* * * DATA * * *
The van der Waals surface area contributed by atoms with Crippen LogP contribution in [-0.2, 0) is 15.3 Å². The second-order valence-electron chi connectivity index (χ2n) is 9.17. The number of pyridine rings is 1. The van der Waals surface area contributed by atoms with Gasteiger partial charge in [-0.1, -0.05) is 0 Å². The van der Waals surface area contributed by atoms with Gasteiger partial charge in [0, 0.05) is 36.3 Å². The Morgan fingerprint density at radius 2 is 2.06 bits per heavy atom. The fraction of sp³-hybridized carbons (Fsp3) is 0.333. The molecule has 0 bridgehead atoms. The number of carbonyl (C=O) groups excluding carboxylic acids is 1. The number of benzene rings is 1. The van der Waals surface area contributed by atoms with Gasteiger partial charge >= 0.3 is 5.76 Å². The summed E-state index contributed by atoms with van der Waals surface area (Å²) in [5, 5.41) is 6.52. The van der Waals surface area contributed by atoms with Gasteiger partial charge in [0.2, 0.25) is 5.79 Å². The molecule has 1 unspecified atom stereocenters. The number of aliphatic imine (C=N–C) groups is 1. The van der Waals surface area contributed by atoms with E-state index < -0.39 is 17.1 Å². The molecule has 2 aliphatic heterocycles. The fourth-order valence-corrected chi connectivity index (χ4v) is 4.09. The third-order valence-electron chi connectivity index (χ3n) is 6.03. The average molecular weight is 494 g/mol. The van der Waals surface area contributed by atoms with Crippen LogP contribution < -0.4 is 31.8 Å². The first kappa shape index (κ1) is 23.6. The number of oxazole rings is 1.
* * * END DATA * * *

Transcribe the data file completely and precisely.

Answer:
The van der Waals surface area contributed by atoms with Crippen LogP contribution in [-0.2, 0) is 15.3 Å². The second-order valence-electron chi connectivity index (χ2n) is 9.17. The number of pyridine rings is 1. The van der Waals surface area contributed by atoms with Gasteiger partial charge in [-0.1, -0.05) is 0 Å². The van der Waals surface area contributed by atoms with Gasteiger partial charge in [0, 0.05) is 36.3 Å². The Morgan fingerprint density at radius 2 is 2.06 bits per heavy atom. The fraction of sp³-hybridized carbons (Fsp3) is 0.333. The molecule has 0 bridgehead atoms. The number of carbonyl (C=O) groups excluding carboxylic acids is 1. The number of benzene rings is 1. The van der Waals surface area contributed by atoms with Gasteiger partial charge >= 0.3 is 5.76 Å². The summed E-state index contributed by atoms with van der Waals surface area (Å²) in [5, 5.41) is 6.52. The van der Waals surface area contributed by atoms with Gasteiger partial charge in [0.2, 0.25) is 5.79 Å². The molecule has 1 unspecified atom stereocenters. The number of aliphatic imine (C=N–C) groups is 1. The van der Waals surface area contributed by atoms with E-state index < -0.39 is 17.1 Å². The molecule has 2 aliphatic heterocycles. The fourth-order valence-corrected chi connectivity index (χ4v) is 4.09. The third-order valence-electron chi connectivity index (χ3n) is 6.03. The average molecular weight is 494 g/mol. The van der Waals surface area contributed by atoms with Crippen LogP contribution < -0.4 is 31.8 Å². The first kappa shape index (κ1) is 23.6. The number of oxazole rings is 1.